Why they chant the cop killer’s name
January 9, 2007
AFTER four decades in prison, a human rights group [?!?] is campaigning for the release of infamous cop-killer Harry Roberts.
Jailed for the murder of three police officers, Roberts is a man who would seem unlikely to garner much sympathy – but the Kennington-born prisoner has become a cult figure. RYAN KISIEL investigates.
COP killer Harry Roberts has become a South London cult hero even though he is one of the country’s longest-serving prisoners.
His name is regularly chanted at football grounds, has appeared in pop songs and is used by people to wind up the police.
Now, four decades after he shot dead three cops, campaigners are urging Home Secretary John Reid to release him.
A candlelit vigil was held outside Peckham police station in December to try to have the 70-year-old released before Christmas.
The “Let Harry Out For Christmas Campaign” was set up after the 10th anniversary of the day Roberts’s 30-year tariff expired.
Artist Mark McGowan organised the vigil with a dozen supporters.
He said: “Obviously he got sentenced to a minimum of 30 years and he has served 40. It seems as if it’s a political decision because he hasn’t had a parole hearing in 10 years. Whether or not we sing about it at football matches, there hasn’t been a hearing in 10 years. I grew up going to the terraces at Millwall and I was very familiar with who Harry Roberts was. I think the fact he has become a cult hero and a way that people can get at the police means that they don’t want to release him. Christmas is a time of forgiving and that’s why we decided to hold the vigil as we thought it was a time to let Harry out.”
- Mark McGowan is one of the UK’s most exciting artistes. His many works include ‘strapping a 27lb turkey to his head and walking backwards for eleven miles, circumnavigating south and central London, while using a loud hailer, with one of those walkie talkies attached, through which he asked fat people to eat less crisps, chips, sausages, hamburgers, pizza and coke and to try to eat more salad’; ‘marching through the streets of Camberwell and Peckham with a solo trumpet player playing a sad lament and holding ten foot high bamboo sticks with little cocktail umbrellas on top before petitioning Southwark Council for ‘no sky’ on the grounds that it’s too big’; and ‘lying down on the pavement at the Elephant and Castle, and rolling on his side, down to Borough High Street, over London Bridge, the Monument, down Gracechurch Street, on to Bishopsgate, Liverpool Street, and down to Bethnal Green Road, then all the way to the other end, down a side street, then on to Old Bethnal Green road and the gallery’.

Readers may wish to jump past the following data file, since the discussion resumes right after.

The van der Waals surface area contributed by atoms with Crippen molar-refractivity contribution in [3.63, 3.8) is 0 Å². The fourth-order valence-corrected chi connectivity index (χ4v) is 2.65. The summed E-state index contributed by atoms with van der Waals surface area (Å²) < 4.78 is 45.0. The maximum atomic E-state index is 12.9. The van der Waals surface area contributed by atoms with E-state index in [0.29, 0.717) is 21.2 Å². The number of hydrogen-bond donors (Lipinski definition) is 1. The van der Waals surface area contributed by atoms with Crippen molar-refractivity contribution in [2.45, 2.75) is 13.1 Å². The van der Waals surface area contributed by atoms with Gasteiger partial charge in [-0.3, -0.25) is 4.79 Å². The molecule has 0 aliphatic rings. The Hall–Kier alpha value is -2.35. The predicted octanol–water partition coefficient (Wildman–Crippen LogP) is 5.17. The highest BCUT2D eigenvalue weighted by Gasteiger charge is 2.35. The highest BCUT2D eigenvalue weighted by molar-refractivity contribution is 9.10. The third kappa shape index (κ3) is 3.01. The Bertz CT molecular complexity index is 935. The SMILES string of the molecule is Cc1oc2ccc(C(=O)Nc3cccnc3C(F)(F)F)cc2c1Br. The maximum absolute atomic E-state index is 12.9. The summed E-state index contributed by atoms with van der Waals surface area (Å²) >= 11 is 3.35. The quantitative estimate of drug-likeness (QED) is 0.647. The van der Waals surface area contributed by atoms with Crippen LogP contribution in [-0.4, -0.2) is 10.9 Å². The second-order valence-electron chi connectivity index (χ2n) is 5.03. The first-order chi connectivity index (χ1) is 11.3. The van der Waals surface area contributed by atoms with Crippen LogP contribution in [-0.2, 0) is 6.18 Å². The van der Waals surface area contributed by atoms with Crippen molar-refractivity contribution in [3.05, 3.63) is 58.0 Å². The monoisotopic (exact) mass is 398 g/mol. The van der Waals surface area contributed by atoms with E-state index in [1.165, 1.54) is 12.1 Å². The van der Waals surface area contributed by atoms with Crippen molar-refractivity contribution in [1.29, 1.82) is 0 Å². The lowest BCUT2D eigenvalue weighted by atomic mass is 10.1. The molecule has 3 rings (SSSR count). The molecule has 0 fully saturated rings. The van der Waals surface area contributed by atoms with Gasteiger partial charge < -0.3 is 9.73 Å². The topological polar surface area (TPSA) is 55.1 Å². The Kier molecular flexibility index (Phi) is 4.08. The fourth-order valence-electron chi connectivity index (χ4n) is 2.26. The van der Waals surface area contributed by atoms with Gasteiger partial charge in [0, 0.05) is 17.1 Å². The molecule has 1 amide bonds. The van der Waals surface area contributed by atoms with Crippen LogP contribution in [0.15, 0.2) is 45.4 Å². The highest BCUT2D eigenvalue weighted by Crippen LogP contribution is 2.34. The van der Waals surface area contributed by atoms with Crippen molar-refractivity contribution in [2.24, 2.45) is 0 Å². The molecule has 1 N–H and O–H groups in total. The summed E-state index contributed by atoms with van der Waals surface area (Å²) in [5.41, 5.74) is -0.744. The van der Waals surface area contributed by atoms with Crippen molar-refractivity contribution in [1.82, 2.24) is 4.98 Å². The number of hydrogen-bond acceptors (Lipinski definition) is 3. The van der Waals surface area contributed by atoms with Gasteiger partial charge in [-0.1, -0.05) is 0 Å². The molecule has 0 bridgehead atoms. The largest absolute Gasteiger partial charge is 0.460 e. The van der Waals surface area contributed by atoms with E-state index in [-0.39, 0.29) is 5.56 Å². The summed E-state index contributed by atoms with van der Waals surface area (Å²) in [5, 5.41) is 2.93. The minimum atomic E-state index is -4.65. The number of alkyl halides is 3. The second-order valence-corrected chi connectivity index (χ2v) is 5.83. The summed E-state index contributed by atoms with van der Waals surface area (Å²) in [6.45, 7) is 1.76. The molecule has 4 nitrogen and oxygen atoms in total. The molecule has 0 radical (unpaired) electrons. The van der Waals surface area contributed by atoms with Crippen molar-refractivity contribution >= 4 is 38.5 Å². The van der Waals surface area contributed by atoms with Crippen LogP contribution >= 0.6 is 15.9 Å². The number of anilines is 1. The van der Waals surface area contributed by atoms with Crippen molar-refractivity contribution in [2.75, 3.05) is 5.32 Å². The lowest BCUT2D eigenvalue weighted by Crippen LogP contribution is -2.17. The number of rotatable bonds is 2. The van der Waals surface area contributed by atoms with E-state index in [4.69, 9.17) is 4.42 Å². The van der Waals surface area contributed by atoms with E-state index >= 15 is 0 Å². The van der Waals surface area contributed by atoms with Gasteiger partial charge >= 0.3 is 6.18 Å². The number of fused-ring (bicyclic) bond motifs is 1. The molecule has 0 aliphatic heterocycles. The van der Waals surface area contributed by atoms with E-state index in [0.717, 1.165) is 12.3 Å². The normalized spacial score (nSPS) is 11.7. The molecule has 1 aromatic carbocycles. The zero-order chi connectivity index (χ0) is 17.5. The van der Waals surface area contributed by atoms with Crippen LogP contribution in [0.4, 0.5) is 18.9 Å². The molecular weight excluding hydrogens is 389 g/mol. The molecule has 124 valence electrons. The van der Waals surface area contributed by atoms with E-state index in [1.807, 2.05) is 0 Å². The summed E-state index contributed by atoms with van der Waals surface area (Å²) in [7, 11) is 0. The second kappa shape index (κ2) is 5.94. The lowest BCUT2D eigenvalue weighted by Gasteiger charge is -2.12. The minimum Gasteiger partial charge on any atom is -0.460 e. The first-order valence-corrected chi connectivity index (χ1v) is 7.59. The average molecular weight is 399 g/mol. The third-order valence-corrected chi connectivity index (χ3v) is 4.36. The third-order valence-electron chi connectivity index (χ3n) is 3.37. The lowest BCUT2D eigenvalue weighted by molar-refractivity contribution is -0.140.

Genius or madman?
Born in Kennington in 1936, Roberts became infamous as the instigator of the Massacre of Braybrook Street when he shot dead three policemen in 1966.
Roberts and two accomplices were pulled over in East Acton after an armed robbery in Shepherd’s Bush.
PC Geoffrey Fox, Detective Sergeant Christopher Head and Detective Constable David Wombwell were all shot after Roberts feared they would find his handgun.
A huge manhunt followed and Roberts hid out in Epping Forest, Essex, and then headed for Bishop’s Stortford.
He was a soldier during the Malayan Emergency – a guerrilla war conducted by the Malayan National Liberation Army against British, Malayan and Commonwealth [including Australian] forces from 1948 to 1960. Roberts used the military skills he had learnt to avoid capture.
He was familiar with the Bishop’s Stortford area because he had spent part of his time there as a child evacuee during the Second World War.
Roberts eluded police for three months but was finally captured while he was sleeping in a barn at Blounts Farm near Bishop’s Stortford.
Convicted of the three murders, Roberts was sentenced to life imprisonment with a recommended minimum of 30 years.
The murders made him a folk hero to football supporters who clashed with the police in the 1970s. They often chanted his name to antagonise the police, singing: “Harry Roberts he’s our friend, he’s our friend, he’s our friend. Harry Roberts he’s our friend, he kills coppers. He kills the coppers two by two, two by two, two by two. He kills the coppers two by two, HARRY ROBERTS.”
Millwall FC historian Chris Bethell said: “Harry Roberts lived near to the club in Lambeth and some fans chanted his name as a way of winding up coppers. His name has often been chanted and he has some kind of local hero status to some supporters.”
This sub-culture of folk hero status is thought to have added to parole board and Home Secretary decisions not to release him.
In July 2005, he lost an appeal to the House of Lords over the use of secret evidence during his trial.
Currently in a low-security prison in Devon, he is considering appealing to the European Court of Human Rights to have his case heard.
One of Sgt Head’s surviving sisters, Edna Palmer, 83, said she “felt better” knowing he is being kept behind bars.
She said: “I don’t think anyone should be let out of jail if they have killed someone.”
When asked about the decision not to release Roberts, a Parole Board spokesman said: “With all life-sentence prisoners, the statutory test on whether or not to release them is whether it is necessary for the protection of the public that the prisoner be detained.”
- Not unexpectedly, and despite the best intentions of the artistes concerned… ‘Police-killer denied parole after 40 years behind bars’ (Jason Bennetto, The Independent, December 29, 2006). See also A Chumbawamba FAQ.